Indiana University

China's evolving philanthropy sector is focus of two-day summit in Indianapolis

IU Lilly Family School of Philanthropy and IU Research Center for Chinese Politics and Business behind initiative

  • Oct. 28, 2014


INDIANAPOLIS -- Philanthropists, scholars and business people from around the world are gathering Friday and Saturday in Indianapolis for a summit on the present and future role of philanthropy in one of the world's most rapidly growing economies, China.

The academic conference, at Indiana University-Purdue University Indianapolis' Hine Hall, attracted so much interest that registration had to be closed. Organizers are hoping to eventually present some of the sessions online.

Scott Kennedy, director of the Research Center for Chinese Politics and Business at IU Bloomington, said he was surprised by public interest in the topic. More often, he sees Americans' interest in China driven by concerns over its growing military and economic influence.

"I thought there would be less interest in social activism in China and what could be done to make the country a better place, but obviously I was wrong," said Kennedy, whose center is based within the School of Global and International Studies. "There are people who are concerned about the environment, health care and a lot of other issues that the Chinese government can't solve on its own.

"It just so turns out that America is the home of the global philanthropic movement," he added. "Americans, both individually and through organizations, contribute a lot to our country and have been quite involved in China as well."

Conference organizers had planned for about 75 people, but nearly twice as many -- about 140 -- are registered for the China Philanthropy Summit.

The conference highlights a three-year Initiative on Philanthropy in China funded by the Henry Luce Foundation and the Ford Foundation, jointly carried out by the IU Research Center for Chinese Politics and Business and the IU Lilly Family School of Philanthropy.

"We are pleased to welcome our distinguished colleagues from China and U.S. institutions, both those presenting and those learning along with us as attendees," said Gene Tempel, founding dean of the Lilly Family School of Philanthropy.

"This is an exciting time in China and in the world of philanthropy. The summit is a continuation of our work to learn from and learn with our Chinese colleagues as we work together to strengthen and inform philanthropy in both countries," Tempel said.

Researchers from several leading U.S. and Chinese universities and institutions, including the University of Wisconsin, the University of Pennsylvania, the University of Maryland, Tsinghua University and Sun Yat-Sen University, will present the findings from 11 research projects associated with the initiative.

In addition, panels of both young and seasoned practitioners from China’s philanthropic community will participate in a variety of panels. Among them will be Yang Peng, former president of the Shenzhen-based One Foundation, and Holly Chang, founder and president of the Beijing-based Golden Bridges Foundation. The co-founders of the Hong Kong-based organization Philanthropy in Motion also are participating.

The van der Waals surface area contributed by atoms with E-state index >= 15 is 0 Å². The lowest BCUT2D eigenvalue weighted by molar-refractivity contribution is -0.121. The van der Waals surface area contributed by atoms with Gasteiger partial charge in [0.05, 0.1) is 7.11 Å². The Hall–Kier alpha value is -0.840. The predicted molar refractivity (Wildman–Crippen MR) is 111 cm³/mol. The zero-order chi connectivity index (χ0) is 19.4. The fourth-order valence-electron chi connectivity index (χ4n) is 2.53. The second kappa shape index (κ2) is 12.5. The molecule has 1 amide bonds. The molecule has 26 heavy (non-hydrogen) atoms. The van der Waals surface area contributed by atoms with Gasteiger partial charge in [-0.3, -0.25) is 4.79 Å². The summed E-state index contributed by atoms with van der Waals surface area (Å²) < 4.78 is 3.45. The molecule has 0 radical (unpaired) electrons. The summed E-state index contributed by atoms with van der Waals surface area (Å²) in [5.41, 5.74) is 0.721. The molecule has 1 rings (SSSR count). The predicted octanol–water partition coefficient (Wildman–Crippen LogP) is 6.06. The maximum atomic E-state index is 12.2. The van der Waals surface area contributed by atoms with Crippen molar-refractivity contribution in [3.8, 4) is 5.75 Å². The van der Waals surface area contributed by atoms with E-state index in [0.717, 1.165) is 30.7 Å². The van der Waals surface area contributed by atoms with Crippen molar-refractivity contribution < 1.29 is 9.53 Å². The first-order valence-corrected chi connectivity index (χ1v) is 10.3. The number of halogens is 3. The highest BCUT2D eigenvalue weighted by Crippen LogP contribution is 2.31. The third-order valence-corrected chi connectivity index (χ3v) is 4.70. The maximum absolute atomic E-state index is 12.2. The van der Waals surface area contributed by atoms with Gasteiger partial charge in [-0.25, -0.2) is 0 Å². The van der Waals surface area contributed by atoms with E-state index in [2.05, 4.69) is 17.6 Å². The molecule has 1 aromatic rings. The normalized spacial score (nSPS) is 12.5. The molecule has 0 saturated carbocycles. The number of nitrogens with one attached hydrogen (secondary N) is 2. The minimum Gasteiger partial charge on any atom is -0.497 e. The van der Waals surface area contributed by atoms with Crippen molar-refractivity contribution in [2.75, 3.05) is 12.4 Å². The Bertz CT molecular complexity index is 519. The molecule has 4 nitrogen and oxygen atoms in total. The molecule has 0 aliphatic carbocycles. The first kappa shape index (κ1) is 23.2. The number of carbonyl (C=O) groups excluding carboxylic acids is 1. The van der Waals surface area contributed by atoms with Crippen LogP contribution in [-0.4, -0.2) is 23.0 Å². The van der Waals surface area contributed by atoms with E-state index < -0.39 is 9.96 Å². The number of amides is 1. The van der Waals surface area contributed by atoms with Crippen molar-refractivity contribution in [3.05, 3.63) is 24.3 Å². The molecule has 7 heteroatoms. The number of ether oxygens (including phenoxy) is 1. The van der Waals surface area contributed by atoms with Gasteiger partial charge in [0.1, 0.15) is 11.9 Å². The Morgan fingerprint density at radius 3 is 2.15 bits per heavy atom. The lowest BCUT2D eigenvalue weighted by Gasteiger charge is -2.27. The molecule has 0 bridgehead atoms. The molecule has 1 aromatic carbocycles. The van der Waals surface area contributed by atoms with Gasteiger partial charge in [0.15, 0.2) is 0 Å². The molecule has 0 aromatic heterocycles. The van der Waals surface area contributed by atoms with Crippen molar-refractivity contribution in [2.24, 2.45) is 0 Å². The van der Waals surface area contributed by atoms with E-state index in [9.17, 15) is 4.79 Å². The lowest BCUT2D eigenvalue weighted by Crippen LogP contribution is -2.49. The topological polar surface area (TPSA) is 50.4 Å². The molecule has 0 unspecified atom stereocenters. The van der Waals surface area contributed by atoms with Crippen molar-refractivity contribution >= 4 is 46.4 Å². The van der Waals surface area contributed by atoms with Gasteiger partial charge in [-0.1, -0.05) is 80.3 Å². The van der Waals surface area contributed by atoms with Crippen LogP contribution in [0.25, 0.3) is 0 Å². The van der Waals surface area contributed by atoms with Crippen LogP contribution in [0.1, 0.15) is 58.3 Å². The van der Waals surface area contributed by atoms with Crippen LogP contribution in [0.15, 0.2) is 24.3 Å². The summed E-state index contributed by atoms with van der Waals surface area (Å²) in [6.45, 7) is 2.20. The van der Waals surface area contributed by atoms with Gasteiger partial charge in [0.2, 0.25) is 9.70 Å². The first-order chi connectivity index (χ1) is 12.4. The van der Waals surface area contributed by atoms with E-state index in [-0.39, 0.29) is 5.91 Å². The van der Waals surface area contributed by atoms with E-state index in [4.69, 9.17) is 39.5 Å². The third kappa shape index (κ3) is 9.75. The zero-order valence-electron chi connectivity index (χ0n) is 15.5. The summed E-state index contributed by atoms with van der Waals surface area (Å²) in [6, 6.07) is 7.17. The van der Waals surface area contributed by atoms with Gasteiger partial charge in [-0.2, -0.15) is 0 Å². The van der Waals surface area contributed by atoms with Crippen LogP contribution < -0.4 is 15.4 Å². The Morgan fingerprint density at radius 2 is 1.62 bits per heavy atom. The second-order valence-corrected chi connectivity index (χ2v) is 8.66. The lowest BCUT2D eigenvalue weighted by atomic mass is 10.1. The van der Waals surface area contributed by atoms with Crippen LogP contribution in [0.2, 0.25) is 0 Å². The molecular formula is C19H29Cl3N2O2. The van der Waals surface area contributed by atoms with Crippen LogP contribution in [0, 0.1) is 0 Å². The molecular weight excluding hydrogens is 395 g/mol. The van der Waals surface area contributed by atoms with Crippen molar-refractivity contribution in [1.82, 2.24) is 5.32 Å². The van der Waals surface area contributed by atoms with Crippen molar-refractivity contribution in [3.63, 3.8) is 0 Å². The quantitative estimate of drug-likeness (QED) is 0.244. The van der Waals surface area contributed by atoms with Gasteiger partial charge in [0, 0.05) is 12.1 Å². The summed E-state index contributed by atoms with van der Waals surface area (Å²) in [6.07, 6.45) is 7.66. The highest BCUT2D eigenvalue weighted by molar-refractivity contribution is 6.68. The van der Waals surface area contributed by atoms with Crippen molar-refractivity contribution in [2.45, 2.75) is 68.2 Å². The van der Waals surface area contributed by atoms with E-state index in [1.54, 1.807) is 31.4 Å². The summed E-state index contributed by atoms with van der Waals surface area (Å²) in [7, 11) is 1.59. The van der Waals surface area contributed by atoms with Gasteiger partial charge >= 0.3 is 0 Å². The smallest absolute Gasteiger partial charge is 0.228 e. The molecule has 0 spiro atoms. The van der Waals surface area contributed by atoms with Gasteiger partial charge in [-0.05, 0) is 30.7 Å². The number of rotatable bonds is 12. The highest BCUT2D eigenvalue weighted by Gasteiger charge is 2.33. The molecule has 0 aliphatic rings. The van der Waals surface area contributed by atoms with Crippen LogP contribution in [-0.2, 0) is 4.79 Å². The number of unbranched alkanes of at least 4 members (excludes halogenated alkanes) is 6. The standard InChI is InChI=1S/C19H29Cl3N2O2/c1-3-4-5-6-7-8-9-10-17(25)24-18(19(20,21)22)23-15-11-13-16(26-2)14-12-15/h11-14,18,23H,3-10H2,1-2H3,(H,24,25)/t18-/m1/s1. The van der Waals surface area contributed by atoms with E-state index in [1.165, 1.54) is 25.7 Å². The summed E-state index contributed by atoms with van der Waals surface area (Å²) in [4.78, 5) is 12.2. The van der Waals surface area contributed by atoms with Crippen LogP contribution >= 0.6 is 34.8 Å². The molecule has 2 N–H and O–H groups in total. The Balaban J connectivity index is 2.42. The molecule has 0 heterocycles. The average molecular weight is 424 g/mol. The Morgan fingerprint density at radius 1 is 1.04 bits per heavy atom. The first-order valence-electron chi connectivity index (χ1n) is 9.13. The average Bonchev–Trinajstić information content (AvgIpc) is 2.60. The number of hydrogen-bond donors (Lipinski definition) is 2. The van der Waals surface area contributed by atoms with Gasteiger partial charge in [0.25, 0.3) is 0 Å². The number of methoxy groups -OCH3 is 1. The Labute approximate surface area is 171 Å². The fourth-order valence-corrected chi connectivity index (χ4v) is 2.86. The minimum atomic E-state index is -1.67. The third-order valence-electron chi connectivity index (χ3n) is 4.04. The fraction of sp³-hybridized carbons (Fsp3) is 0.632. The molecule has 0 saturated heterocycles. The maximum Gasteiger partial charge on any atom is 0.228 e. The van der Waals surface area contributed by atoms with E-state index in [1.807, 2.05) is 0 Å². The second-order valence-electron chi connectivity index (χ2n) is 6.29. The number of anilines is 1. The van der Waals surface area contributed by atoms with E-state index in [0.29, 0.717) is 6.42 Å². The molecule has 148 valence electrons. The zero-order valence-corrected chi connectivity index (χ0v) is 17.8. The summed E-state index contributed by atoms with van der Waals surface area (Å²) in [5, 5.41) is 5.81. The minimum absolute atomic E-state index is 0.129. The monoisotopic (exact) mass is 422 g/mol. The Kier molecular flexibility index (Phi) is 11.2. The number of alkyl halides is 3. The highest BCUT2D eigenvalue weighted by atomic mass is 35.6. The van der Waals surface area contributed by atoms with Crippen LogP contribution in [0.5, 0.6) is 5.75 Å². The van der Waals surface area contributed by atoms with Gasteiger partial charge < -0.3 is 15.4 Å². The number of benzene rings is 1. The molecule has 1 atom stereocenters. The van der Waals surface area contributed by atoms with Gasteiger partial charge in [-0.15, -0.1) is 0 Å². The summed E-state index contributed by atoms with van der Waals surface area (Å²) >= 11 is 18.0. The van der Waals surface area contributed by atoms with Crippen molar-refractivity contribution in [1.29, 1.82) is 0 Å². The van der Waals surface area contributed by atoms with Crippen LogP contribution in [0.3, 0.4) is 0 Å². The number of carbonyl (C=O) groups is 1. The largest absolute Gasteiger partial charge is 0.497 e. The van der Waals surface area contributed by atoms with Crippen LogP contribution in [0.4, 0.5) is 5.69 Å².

Today in China, about 3,000 foundations and non-governmental organizations are rapidly expanding activities. Corporate social responsibility programs are proliferating and social enterprises are taking root. A substantial community of experts and activists with strong ties with the global philanthropic community has become increasingly active.

Although China’s economic development path has been very successful, a growing gap between the extent of problems facing society and the government’s ability to address them has developed, said Angela Bies, endowed associate professor of global philanthropy and nonprofit leadership at the University of Maryland's School of Public Policy. Philanthropic activity could be a key way to fill that gap.

"China's contemporary philanthropic sector is at a pivotal juncture where societal needs are complex and pressing," Bies said. "And while philanthropic capacity is immense and social innovation and experimentation exciting, the institutional environment and organizational capacity for philanthropy remain emergent and in flux. In this regard, it is vital for scholars and practitioners to come together and jointly reflect on these issues."  

The Initiative on Philanthropy in China was announced last summer, and since then there have been nearly a dozen research projects and a workshop and conferences in China. Last spring, a new course on philanthropy in China was offered at IU Bloomington and IUPUI. Three students received internships in China, working with Cummins Inc., Mercy Corps and China Development Brief.

One highlight of the China Philanthropy Summit will be the conceptual presentation of "My Philanthropic Story," a bilingual, user-driven website that will go live early next year. The site will be dedicated to promoting philanthropy in China through the personal stories of givers and recipients.

"It will be a way to promote philanthropy, not through academic research like the kinds we're going to see this week, but through the voices of average people, which we think will be more powerful," Kennedy said.

A mix of social media and connections from other key websites, combined with support from within the philanthropic sector in China, will draw attention to "My Philanthropic Story."

Editors: As previously mentioned, registration for the conference is closed, but media are welcome. Contact George Vlahakis at IU Communications or Adriene Davis Kalugyer of the IU Lilly Family School of Philanthropy to arrange for interviews.

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